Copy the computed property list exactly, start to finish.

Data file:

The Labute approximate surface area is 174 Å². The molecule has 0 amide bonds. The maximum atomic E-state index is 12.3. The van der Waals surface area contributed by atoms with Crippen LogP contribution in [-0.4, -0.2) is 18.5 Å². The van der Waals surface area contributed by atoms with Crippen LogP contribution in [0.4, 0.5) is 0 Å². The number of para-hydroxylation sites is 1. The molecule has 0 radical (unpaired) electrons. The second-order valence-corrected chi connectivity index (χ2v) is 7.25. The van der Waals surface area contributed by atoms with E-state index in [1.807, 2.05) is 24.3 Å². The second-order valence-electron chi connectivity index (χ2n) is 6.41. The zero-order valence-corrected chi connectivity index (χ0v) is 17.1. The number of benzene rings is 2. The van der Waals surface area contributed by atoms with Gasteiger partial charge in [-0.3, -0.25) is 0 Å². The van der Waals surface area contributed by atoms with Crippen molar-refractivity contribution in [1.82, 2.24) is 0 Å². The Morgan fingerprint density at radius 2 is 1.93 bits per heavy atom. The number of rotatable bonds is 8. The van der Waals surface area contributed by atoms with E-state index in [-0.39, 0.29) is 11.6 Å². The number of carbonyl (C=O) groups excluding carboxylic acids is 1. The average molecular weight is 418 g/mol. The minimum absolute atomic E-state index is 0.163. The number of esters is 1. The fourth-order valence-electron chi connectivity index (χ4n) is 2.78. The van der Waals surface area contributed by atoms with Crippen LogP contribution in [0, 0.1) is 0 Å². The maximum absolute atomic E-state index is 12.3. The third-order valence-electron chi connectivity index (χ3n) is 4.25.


The Labute approximate surface area is 174 Å². The molecule has 0 amide bonds. The maximum atomic E-state index is 12.3. The van der Waals surface area contributed by atoms with Crippen LogP contribution in [-0.4, -0.2) is 18.5 Å². The van der Waals surface area contributed by atoms with Crippen LogP contribution in [0.4, 0.5) is 0 Å². The number of para-hydroxylation sites is 1. The molecule has 0 radical (unpaired) electrons. The second-order valence-corrected chi connectivity index (χ2v) is 7.25. The van der Waals surface area contributed by atoms with E-state index in [1.807, 2.05) is 24.3 Å². The second-order valence-electron chi connectivity index (χ2n) is 6.41. The zero-order valence-corrected chi connectivity index (χ0v) is 17.1. The number of benzene rings is 2. The van der Waals surface area contributed by atoms with Gasteiger partial charge in [-0.3, -0.25) is 0 Å². The van der Waals surface area contributed by atoms with Crippen molar-refractivity contribution in [1.82, 2.24) is 0 Å². The Morgan fingerprint density at radius 2 is 1.93 bits per heavy atom. The number of rotatable bonds is 8. The van der Waals surface area contributed by atoms with E-state index in [-0.39, 0.29) is 11.6 Å². The number of carbonyl (C=O) groups excluding carboxylic acids is 1. The average molecular weight is 418 g/mol. The minimum absolute atomic E-state index is 0.163. The number of esters is 1. The fourth-order valence-electron chi connectivity index (χ4n) is 2.78. The van der Waals surface area contributed by atoms with Crippen LogP contribution in [0, 0.1) is 0 Å². The maximum absolute atomic E-state index is 12.3. The third-order valence-electron chi connectivity index (χ3n) is 4.25.